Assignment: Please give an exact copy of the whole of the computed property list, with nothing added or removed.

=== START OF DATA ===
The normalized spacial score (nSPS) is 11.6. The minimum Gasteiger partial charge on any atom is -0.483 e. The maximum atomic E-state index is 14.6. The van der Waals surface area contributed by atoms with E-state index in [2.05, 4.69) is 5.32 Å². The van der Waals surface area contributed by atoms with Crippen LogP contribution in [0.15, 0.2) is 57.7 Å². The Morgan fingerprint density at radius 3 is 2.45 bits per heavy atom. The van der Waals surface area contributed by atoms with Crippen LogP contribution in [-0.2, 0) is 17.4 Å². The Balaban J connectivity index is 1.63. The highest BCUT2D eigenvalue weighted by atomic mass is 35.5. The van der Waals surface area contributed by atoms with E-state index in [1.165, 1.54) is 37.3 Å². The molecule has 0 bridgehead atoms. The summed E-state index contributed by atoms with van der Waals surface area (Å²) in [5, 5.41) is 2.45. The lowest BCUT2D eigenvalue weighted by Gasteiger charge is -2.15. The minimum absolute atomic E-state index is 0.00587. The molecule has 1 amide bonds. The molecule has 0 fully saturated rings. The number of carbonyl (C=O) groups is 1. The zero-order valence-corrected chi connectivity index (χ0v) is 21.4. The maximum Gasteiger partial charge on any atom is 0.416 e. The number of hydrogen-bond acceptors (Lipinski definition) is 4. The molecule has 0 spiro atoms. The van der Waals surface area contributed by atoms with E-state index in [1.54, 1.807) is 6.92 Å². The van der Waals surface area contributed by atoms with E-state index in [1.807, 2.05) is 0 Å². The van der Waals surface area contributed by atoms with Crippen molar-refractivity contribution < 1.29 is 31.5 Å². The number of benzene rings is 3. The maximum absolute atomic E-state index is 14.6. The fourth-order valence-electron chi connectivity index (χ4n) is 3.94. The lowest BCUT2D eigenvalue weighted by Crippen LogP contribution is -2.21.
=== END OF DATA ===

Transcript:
The normalized spacial score (nSPS) is 11.6. The minimum Gasteiger partial charge on any atom is -0.483 e. The maximum atomic E-state index is 14.6. The van der Waals surface area contributed by atoms with E-state index in [2.05, 4.69) is 5.32 Å². The van der Waals surface area contributed by atoms with Crippen LogP contribution in [0.15, 0.2) is 57.7 Å². The Morgan fingerprint density at radius 3 is 2.45 bits per heavy atom. The van der Waals surface area contributed by atoms with Crippen LogP contribution in [-0.2, 0) is 17.4 Å². The Balaban J connectivity index is 1.63. The highest BCUT2D eigenvalue weighted by atomic mass is 35.5. The van der Waals surface area contributed by atoms with E-state index in [1.165, 1.54) is 37.3 Å². The molecule has 0 bridgehead atoms. The summed E-state index contributed by atoms with van der Waals surface area (Å²) in [5, 5.41) is 2.45. The lowest BCUT2D eigenvalue weighted by Gasteiger charge is -2.15. The minimum absolute atomic E-state index is 0.00587. The molecule has 1 amide bonds. The molecule has 0 fully saturated rings. The number of carbonyl (C=O) groups is 1. The zero-order valence-corrected chi connectivity index (χ0v) is 21.4. The maximum Gasteiger partial charge on any atom is 0.416 e. The number of hydrogen-bond acceptors (Lipinski definition) is 4. The molecule has 0 spiro atoms. The van der Waals surface area contributed by atoms with E-state index in [1.54, 1.807) is 6.92 Å². The van der Waals surface area contributed by atoms with E-state index in [1.807, 2.05) is 0 Å². The van der Waals surface area contributed by atoms with Crippen molar-refractivity contribution < 1.29 is 31.5 Å². The number of benzene rings is 3. The maximum absolute atomic E-state index is 14.6. The fourth-order valence-electron chi connectivity index (χ4n) is 3.94. The lowest BCUT2D eigenvalue weighted by Crippen LogP contribution is -2.21.